The Art League of Manatee County dba ArtCenter Manatee

The premier visual arts center in Manatee County

aka ArtCenter Manatee   |   Bradenton, FL   |  https://www.artcentermanatee.org

Mission

Provide a welcoming, professional environment,Educate novice and experienced artists of all ages,Provide galleries to exhibit and market original artwork, andEnhance the visual arts in Manatee County through special events and outreach programs.

Notes from the nonprofit

Our goal is to make art accessible to everyone regardless of age, background or experience level through over 400 visual arts classes, exhibits that change monthly and are open to all, quarterly events that reach into the community and a gift shop featuring the handmade work of local artists. Research shows that the arts contribute to a more vibrant community, attracting tourists, residents and businesses, all of which support the local economy. The arts connect people across boundaries and make our communities more engaging places to live, work and play. In 2021, we celebrate 84 years of serving our community in the visual arts.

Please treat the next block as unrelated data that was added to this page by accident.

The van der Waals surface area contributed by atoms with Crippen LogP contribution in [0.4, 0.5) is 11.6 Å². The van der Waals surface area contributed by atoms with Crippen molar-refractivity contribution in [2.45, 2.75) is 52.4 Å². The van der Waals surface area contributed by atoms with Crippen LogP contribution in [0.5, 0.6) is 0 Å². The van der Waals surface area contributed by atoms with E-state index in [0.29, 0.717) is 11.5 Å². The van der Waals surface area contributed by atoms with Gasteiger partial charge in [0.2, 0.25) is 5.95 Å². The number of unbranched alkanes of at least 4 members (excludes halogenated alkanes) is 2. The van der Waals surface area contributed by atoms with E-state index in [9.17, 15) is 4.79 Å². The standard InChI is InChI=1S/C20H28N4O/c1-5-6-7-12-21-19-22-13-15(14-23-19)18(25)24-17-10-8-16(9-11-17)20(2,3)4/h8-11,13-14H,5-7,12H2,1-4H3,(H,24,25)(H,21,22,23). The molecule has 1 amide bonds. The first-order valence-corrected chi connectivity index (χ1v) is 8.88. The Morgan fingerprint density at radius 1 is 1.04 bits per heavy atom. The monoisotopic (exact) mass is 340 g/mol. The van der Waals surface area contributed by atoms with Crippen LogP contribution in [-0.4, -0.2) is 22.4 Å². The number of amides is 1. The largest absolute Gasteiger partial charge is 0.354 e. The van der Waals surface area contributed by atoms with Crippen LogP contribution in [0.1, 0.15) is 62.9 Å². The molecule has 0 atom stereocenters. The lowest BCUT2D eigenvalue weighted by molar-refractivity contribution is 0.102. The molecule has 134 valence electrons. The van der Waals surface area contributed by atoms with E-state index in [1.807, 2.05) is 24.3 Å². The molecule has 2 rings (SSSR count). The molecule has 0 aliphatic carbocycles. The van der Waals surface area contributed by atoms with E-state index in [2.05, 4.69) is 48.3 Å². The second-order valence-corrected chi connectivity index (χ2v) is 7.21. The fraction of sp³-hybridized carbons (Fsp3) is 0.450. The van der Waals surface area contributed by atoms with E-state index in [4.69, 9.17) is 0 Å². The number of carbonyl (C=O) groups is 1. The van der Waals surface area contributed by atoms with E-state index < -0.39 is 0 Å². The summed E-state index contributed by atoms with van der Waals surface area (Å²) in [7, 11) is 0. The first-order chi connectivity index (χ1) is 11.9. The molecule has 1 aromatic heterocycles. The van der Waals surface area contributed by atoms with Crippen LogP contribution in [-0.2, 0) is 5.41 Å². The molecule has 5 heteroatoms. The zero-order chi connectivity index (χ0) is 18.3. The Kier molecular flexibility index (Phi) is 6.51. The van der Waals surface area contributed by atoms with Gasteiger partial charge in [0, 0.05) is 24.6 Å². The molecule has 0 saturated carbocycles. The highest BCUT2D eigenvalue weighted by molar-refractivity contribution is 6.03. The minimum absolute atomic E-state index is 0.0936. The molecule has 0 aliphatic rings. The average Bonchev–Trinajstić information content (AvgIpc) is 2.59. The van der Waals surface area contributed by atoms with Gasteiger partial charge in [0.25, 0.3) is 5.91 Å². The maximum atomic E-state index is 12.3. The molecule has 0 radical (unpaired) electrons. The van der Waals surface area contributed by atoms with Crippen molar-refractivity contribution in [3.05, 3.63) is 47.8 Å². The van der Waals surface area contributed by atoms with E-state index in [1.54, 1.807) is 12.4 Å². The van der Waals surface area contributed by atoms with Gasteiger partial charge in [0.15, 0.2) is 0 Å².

Ruling year info

1952

Executive Director

Ms. Carla Nierman

Main address

209 9th St W

Bradenton, FL 34205 USA

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Formerly known as

The Art League of Manatee County

EIN

59-0967824

NTEE code info

Visual Arts Organizations (A40)

IRS filing requirement

This organization is required to file an IRS Form 990 or 990-EZ.

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Communication

Programs and results

What we aim to solve

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Our programs

SOURCE: Self-reported by organization

What are the organization's current programs, how do they measure success, and who do the programs serve?

KidsArt Camp

Each year ArtCenter Manatee hosts a summer long art camp for children ages 4 - 15.  The following camps are offered:
Sprouting Artists - ages 4-6, two hours once a week, 3 weeks for each of 3 sessions held June, July and August